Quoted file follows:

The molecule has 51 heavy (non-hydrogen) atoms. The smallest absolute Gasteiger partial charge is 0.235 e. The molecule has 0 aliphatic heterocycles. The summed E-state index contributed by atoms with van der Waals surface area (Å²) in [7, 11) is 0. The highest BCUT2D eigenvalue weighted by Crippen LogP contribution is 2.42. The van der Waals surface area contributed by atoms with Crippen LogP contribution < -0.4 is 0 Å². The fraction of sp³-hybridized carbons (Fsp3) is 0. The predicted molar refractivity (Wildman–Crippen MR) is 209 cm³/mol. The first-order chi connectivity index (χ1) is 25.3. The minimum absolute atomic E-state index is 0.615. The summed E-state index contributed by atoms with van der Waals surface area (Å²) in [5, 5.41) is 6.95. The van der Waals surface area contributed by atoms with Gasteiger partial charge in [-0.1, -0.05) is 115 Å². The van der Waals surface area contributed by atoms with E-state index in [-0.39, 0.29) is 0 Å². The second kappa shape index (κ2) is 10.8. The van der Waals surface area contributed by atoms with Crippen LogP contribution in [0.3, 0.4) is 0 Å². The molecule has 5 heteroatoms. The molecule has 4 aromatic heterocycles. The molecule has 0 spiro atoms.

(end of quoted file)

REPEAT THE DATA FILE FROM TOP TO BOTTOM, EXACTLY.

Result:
The molecule has 51 heavy (non-hydrogen) atoms. The smallest absolute Gasteiger partial charge is 0.235 e. The molecule has 0 aliphatic heterocycles. The summed E-state index contributed by atoms with van der Waals surface area (Å²) in [7, 11) is 0. The highest BCUT2D eigenvalue weighted by Crippen LogP contribution is 2.42. The van der Waals surface area contributed by atoms with Crippen LogP contribution < -0.4 is 0 Å². The fraction of sp³-hybridized carbons (Fsp3) is 0. The predicted molar refractivity (Wildman–Crippen MR) is 209 cm³/mol. The first-order chi connectivity index (χ1) is 25.3. The minimum absolute atomic E-state index is 0.615. The summed E-state index contributed by atoms with van der Waals surface area (Å²) in [5, 5.41) is 6.95. The van der Waals surface area contributed by atoms with Gasteiger partial charge in [-0.1, -0.05) is 115 Å². The van der Waals surface area contributed by atoms with E-state index in [-0.39, 0.29) is 0 Å². The second kappa shape index (κ2) is 10.8. The van der Waals surface area contributed by atoms with Crippen LogP contribution in [0.3, 0.4) is 0 Å². The molecule has 5 heteroatoms. The molecule has 4 aromatic heterocycles. The molecule has 0 spiro atoms.